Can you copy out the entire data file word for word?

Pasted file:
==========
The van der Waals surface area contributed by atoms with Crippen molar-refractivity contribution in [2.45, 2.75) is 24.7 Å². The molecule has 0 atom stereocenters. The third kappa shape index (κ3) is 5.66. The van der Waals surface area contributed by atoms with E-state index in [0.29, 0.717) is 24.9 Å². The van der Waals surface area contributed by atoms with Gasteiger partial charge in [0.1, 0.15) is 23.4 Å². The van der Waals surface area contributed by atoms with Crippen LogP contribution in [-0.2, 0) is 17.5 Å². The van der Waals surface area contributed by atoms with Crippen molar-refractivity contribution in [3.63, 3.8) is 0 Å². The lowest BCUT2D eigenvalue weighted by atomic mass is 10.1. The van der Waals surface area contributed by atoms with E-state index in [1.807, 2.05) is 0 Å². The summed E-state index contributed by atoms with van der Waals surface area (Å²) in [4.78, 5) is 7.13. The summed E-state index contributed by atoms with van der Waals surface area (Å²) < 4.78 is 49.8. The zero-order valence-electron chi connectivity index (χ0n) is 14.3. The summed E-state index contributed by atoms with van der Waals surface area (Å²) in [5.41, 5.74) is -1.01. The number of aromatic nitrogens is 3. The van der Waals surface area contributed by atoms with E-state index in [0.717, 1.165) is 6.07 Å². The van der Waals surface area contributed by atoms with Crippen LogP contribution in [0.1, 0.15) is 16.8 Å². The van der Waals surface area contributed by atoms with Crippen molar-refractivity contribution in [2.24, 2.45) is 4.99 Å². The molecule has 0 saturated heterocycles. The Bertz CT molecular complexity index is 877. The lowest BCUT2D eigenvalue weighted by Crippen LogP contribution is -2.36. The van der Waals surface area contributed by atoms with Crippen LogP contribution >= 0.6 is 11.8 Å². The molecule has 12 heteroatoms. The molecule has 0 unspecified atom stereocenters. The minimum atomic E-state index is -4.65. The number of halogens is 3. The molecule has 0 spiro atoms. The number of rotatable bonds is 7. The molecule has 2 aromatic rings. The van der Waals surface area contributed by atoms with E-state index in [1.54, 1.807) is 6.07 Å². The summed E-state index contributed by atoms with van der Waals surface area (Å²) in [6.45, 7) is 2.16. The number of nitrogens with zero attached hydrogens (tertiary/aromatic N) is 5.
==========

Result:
The van der Waals surface area contributed by atoms with Crippen molar-refractivity contribution in [2.45, 2.75) is 24.7 Å². The molecule has 0 atom stereocenters. The third kappa shape index (κ3) is 5.66. The van der Waals surface area contributed by atoms with E-state index in [0.29, 0.717) is 24.9 Å². The van der Waals surface area contributed by atoms with Gasteiger partial charge in [0.1, 0.15) is 23.4 Å². The van der Waals surface area contributed by atoms with Crippen LogP contribution in [-0.2, 0) is 17.5 Å². The van der Waals surface area contributed by atoms with Crippen molar-refractivity contribution in [3.63, 3.8) is 0 Å². The lowest BCUT2D eigenvalue weighted by atomic mass is 10.1. The van der Waals surface area contributed by atoms with E-state index in [1.807, 2.05) is 0 Å². The summed E-state index contributed by atoms with van der Waals surface area (Å²) in [4.78, 5) is 7.13. The summed E-state index contributed by atoms with van der Waals surface area (Å²) < 4.78 is 49.8. The zero-order valence-electron chi connectivity index (χ0n) is 14.3. The summed E-state index contributed by atoms with van der Waals surface area (Å²) in [5.41, 5.74) is -1.01. The number of aromatic nitrogens is 3. The van der Waals surface area contributed by atoms with E-state index in [0.717, 1.165) is 6.07 Å². The van der Waals surface area contributed by atoms with Crippen LogP contribution in [0.1, 0.15) is 16.8 Å². The van der Waals surface area contributed by atoms with Crippen molar-refractivity contribution in [2.24, 2.45) is 4.99 Å². The molecule has 0 saturated heterocycles. The Bertz CT molecular complexity index is 877. The lowest BCUT2D eigenvalue weighted by Crippen LogP contribution is -2.36. The van der Waals surface area contributed by atoms with Crippen LogP contribution >= 0.6 is 11.8 Å². The molecule has 12 heteroatoms. The molecule has 0 unspecified atom stereocenters. The minimum atomic E-state index is -4.65. The number of halogens is 3. The molecule has 0 spiro atoms. The number of rotatable bonds is 7. The molecule has 2 aromatic rings. The van der Waals surface area contributed by atoms with E-state index in [1.54, 1.807) is 6.07 Å². The summed E-state index contributed by atoms with van der Waals surface area (Å²) in [6.45, 7) is 2.16. The number of nitrogens with zero attached hydrogens (tertiary/aromatic N) is 5.